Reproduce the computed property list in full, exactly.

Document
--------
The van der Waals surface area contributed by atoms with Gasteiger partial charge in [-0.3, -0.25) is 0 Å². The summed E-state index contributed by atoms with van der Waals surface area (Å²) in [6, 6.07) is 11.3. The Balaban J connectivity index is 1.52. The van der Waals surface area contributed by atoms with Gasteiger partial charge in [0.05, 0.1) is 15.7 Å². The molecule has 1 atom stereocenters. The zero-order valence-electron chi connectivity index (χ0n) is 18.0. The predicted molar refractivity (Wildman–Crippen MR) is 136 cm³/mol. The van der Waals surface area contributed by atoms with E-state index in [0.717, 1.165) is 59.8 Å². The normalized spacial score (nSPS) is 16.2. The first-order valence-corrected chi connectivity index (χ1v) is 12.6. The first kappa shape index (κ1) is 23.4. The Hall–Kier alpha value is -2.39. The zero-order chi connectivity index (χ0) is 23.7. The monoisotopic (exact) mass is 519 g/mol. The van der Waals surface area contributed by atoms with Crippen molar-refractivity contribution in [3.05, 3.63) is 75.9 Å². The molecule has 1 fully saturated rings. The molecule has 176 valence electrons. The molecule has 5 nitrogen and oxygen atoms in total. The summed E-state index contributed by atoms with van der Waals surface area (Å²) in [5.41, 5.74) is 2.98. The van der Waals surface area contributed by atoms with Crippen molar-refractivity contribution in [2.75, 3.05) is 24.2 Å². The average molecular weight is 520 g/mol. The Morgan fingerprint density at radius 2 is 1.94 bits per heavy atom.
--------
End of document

The van der Waals surface area contributed by atoms with Gasteiger partial charge in [-0.3, -0.25) is 0 Å². The summed E-state index contributed by atoms with van der Waals surface area (Å²) in [6, 6.07) is 11.3. The Balaban J connectivity index is 1.52. The van der Waals surface area contributed by atoms with Gasteiger partial charge in [0.05, 0.1) is 15.7 Å². The molecule has 1 atom stereocenters. The zero-order valence-electron chi connectivity index (χ0n) is 18.0. The predicted molar refractivity (Wildman–Crippen MR) is 136 cm³/mol. The van der Waals surface area contributed by atoms with E-state index in [0.717, 1.165) is 59.8 Å². The normalized spacial score (nSPS) is 16.2. The first-order valence-corrected chi connectivity index (χ1v) is 12.6. The first kappa shape index (κ1) is 23.4. The Hall–Kier alpha value is -2.39. The zero-order chi connectivity index (χ0) is 23.7. The monoisotopic (exact) mass is 519 g/mol. The van der Waals surface area contributed by atoms with Crippen molar-refractivity contribution in [3.05, 3.63) is 75.9 Å². The molecule has 1 fully saturated rings. The molecule has 176 valence electrons. The molecule has 5 nitrogen and oxygen atoms in total. The summed E-state index contributed by atoms with van der Waals surface area (Å²) in [5.41, 5.74) is 2.98. The van der Waals surface area contributed by atoms with Crippen molar-refractivity contribution in [2.75, 3.05) is 24.2 Å². The average molecular weight is 520 g/mol. The Morgan fingerprint density at radius 2 is 1.94 bits per heavy atom.